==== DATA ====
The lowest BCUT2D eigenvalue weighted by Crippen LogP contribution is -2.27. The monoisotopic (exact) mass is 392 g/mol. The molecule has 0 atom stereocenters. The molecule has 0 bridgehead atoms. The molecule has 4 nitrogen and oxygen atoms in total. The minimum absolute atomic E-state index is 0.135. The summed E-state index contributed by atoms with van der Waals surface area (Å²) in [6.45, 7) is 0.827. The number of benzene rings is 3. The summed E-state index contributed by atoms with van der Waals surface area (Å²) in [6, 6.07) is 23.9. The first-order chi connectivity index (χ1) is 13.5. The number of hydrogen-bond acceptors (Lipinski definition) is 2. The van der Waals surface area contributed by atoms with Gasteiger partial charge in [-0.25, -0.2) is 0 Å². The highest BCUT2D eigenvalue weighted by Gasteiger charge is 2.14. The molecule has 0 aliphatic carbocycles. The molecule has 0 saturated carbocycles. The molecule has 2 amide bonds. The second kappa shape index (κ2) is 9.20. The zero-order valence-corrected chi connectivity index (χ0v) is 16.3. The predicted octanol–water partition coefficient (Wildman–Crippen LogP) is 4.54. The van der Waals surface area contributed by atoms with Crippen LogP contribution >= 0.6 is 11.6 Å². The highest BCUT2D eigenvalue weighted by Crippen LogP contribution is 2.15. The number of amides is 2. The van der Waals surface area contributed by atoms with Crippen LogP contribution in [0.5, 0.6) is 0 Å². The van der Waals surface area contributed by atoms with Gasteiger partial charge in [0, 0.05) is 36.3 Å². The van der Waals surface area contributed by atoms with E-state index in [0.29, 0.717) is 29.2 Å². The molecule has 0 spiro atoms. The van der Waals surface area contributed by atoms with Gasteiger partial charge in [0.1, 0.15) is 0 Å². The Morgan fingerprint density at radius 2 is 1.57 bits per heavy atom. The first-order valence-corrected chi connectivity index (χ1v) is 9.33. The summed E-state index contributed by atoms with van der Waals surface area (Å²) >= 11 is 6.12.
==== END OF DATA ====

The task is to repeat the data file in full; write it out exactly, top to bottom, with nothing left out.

The lowest BCUT2D eigenvalue weighted by Crippen LogP contribution is -2.27. The monoisotopic (exact) mass is 392 g/mol. The molecule has 0 atom stereocenters. The molecule has 0 bridgehead atoms. The molecule has 4 nitrogen and oxygen atoms in total. The minimum absolute atomic E-state index is 0.135. The summed E-state index contributed by atoms with van der Waals surface area (Å²) in [6.45, 7) is 0.827. The number of benzene rings is 3. The summed E-state index contributed by atoms with van der Waals surface area (Å²) in [6, 6.07) is 23.9. The first-order chi connectivity index (χ1) is 13.5. The number of hydrogen-bond acceptors (Lipinski definition) is 2. The van der Waals surface area contributed by atoms with Gasteiger partial charge in [-0.25, -0.2) is 0 Å². The highest BCUT2D eigenvalue weighted by Gasteiger charge is 2.14. The molecule has 0 aliphatic carbocycles. The molecule has 0 saturated carbocycles. The molecule has 2 amide bonds. The second kappa shape index (κ2) is 9.20. The zero-order valence-corrected chi connectivity index (χ0v) is 16.3. The predicted octanol–water partition coefficient (Wildman–Crippen LogP) is 4.54. The van der Waals surface area contributed by atoms with Crippen LogP contribution >= 0.6 is 11.6 Å². The highest BCUT2D eigenvalue weighted by Crippen LogP contribution is 2.15. The number of amides is 2. The van der Waals surface area contributed by atoms with Crippen LogP contribution in [0.5, 0.6) is 0 Å². The van der Waals surface area contributed by atoms with Gasteiger partial charge in [0, 0.05) is 36.3 Å². The van der Waals surface area contributed by atoms with E-state index in [0.29, 0.717) is 29.2 Å². The molecule has 0 spiro atoms. The van der Waals surface area contributed by atoms with Gasteiger partial charge in [0.1, 0.15) is 0 Å². The Morgan fingerprint density at radius 2 is 1.57 bits per heavy atom. The first-order valence-corrected chi connectivity index (χ1v) is 9.33. The summed E-state index contributed by atoms with van der Waals surface area (Å²) >= 11 is 6.12.